Kicking, hitting, screaming. It's all too common in young children, and you feel helpless to their frustration. "This frustration could be due to not getting his way or what he wants or it could be because he’s trying to learn a new developmental skill. Other reasons can include being tired, hungry, uncomfortable, or just wanting a parent’s attention," Tamara Walker, host of Mom RN said.
"While it may not be possible to prevent every tantrum, parents can reduce the chance of a tantrum by being proactive," she said. "For instance, if you know your child usually has a meltdown shortly before dinner, try to figure out if it is because she is hungry and may need a snack to hold her over until dinner or is she tired because she has stopped taking naps or does she want your attention while you are trying to cook dinner? Once you know the reason for a tantrum, you can take action to prevent it from happening."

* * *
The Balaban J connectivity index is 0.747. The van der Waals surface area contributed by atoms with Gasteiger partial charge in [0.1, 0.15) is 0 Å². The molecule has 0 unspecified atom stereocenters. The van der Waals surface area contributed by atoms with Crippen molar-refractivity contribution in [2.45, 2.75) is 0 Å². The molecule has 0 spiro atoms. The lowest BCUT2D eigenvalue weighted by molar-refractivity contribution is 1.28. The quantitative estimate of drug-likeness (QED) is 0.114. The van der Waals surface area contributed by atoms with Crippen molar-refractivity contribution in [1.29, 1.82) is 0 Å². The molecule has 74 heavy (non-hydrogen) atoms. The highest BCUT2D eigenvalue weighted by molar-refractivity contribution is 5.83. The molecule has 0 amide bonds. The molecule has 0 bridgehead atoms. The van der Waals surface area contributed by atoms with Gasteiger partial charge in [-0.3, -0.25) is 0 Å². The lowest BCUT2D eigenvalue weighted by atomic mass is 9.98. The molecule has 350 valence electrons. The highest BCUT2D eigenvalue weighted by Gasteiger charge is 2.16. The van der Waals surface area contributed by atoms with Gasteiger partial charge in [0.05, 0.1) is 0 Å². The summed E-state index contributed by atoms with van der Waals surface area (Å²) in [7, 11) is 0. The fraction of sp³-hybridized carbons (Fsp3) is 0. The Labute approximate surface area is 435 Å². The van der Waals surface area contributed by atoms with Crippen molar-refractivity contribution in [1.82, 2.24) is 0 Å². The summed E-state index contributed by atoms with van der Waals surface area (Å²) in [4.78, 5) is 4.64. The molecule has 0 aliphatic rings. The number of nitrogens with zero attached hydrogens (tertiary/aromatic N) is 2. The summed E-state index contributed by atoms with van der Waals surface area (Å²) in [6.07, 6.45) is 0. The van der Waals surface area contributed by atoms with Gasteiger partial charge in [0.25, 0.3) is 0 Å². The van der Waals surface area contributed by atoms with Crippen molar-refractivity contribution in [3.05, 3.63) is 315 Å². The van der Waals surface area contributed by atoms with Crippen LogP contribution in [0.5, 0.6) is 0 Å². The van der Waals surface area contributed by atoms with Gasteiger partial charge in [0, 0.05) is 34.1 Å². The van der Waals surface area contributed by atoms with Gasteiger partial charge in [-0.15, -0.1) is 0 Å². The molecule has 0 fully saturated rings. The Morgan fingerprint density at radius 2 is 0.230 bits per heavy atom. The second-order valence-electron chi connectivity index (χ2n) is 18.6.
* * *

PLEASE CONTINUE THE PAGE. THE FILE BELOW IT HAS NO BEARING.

"Trying to reason with or talk over a crying or screaming child usually doesn’t work. Make sure your child is in a safe area where she can’t hurt herself or others, acknowledge that she is upset and the reason (if you know it) and then try to ignore the tantrum, if at all possible. If you must talk to your child during a tantrum, instead of raising your voice, try whispering," Walker said.
"Most kids stop having tantrums around the age of 4, which is usually the age when they have developed their vocabulary enough to communicate their feelings and can tell you what is upsetting them."
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